DESIREE YOUNG. IMAGE: vivianjohnson.com
A mother who gave up custody of her son five years ago for health reasons and now faces losing him forever, Desiree Young appears to be the most tragic figure in this story after Kyron himself. Desiree's breakdowns at press conferences have been the most heartbreaking public moments since Kyron went missing. She has also lashed out at those she and Kaine see as hindering the investigation, ramping up public anger at Terri and her friends.
Desiree's backstory adds to the pathos. When the boy was 2 years old, Desiree suffered kidney failure she says was a result of taking a medication that was not FDA-approved—what medication, she won't say. She went to Canada for treatment, but again has declined to give specifics. When she returned to Oregon, she tried to regain custody of Kyron and an older son from her first marriage. She was denied by Kaine and the other father, and never fought their decision in court. Desiree is now seeing a therapist to help deal with Kyron's disappearance and has returned to work as an accountant at Lithia Motors in Medford.
Not much attention has been paid to Tony Young, Desiree's third husband and a detective with the Medford Police Department. Taciturn in public, he stays in the background while Kaine and Desiree take the stage during news conferences, or sits quietly in a corner when they're interviewed. But having a cop close by has benefited the family, with Tony working as a bridge to investigators—helping determine when the family releases information they believe will help solve the case. He and Desiree met five years ago when she was working at a bank in Medford and reported a possible fraud. Tony was assigned the fraud case, and the two hit it off. He previously worked for the Oregon Department of Corrections and the Jackson County Sheriff's Office.
73 and 69
One of the questions to emerge is how Terri came up with the retainer she allegedly paid to hire Houze as her attorney. In court filings July 26, Kaine claimed to have learned "in a written communication to a third party" that Terri paid Houze $350,000, an amount Terri has claimed in court documents is incorrect. (As previously reported in WW, Houze has quoted at least one other potential client a retainer as high as $250,000.) Whatever the amount, Kaine says some people in his circle suspect the money came from Terri's adoptive parents, Larry and Carol Moulton—both retired schoolteachers from Roseburg whom Terri moved back in with on July 16. The Moultons own a house in Roseburg worth $175,500, but the Douglas County Clerk's Office said last week the last mortgage on the property was taken out in 2008. The Moultons have repeatedly declined to comment.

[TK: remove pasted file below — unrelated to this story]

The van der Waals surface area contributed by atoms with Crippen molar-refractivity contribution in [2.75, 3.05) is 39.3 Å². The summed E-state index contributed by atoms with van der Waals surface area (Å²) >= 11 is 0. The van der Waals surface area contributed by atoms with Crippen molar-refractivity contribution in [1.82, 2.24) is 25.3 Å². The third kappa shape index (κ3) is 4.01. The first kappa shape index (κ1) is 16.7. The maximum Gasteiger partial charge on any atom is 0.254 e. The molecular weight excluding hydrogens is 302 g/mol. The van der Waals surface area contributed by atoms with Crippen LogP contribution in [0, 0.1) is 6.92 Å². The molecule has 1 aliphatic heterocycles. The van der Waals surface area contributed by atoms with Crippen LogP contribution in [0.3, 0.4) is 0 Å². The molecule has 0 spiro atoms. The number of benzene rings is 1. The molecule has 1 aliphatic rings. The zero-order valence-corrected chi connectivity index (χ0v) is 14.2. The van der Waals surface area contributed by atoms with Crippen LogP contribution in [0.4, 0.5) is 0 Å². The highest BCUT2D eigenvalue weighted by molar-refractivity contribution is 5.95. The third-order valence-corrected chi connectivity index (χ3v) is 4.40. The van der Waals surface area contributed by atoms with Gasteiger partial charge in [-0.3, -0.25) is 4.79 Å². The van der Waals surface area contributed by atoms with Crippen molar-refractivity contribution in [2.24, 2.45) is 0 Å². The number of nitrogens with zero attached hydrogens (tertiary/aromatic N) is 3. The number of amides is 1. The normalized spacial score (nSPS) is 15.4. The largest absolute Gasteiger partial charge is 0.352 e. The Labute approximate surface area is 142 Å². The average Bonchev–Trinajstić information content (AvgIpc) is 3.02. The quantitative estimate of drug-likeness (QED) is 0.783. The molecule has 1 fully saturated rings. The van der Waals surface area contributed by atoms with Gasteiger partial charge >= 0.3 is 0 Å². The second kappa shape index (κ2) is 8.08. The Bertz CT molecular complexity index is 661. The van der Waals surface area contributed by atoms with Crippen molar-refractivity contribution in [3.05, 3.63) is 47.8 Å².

The drama around Kyron's disappearance became almost operatic with the addition of DeDe Spicher, thrust onto the public stage as Terri's loyal and, allegedly, conniving friend. An organic gardener and self-described fitness junkie who lives in a Tualatin condo, Spicher (sounds like "spicer") met Kaine and Terri five years ago at 24 Hour Fitness in Beaverton. After Kaine left his house in June, Spicher briefly moved in with Terri. On July 22, Kaine and Desiree said Spicher had refused to cooperate with investigators, told others not to cooperate, and provided Terri with advice "not in the best interests" of Kyron. She was subpoenaed to appear before a grand jury July 26 but was not called to testify—a tactic longtime investigators say is used to rattle uncooperative witnesses. The key question for investigators is where DeDe was the day Kyron disappeared. The Oregonian reported she was working as a gardener at a Northwest Portland home and left the premises for about an hour and a half, but nothing else is publicly known about her movements that day.
The Love Interest
Michael Cook was a buddy of Kaine's at Shorecrest High School in Shoreline, Wash., where they both played receiver on the football team. Cook gained his unwelcome 15 seconds of fame when Kaine accused him of carrying on an affair with Terri after Kyron's disappearance—including "sexting" and exchanging explicit photos. Within days Internet snoops had dug up a bitter and embarrassing account by Cook's ex-wife detailing their breakup before Michael met Terri, including allegations of cocaine use and sleeping around. The story was posted on Shannon Cook's website, stoptoxicrelationships.com, as one of the reasons she's qualified to advise other women in her job as a professional life coach. Shannon Cook took the blog down after Michael became a public figure in the Kyron case, but the text has been republished on multiple true-crime websites. The allegations of an affair with Terri came out in Kaine's divorce filings. Michael Cook has acknowledged sexting Terri after Kaine left the house but denied they'd had sex. If Kaine's allegations are true, Michael Cook's only relevance to the case may be in establishing a pattern of impulsive behavior on Terri's part.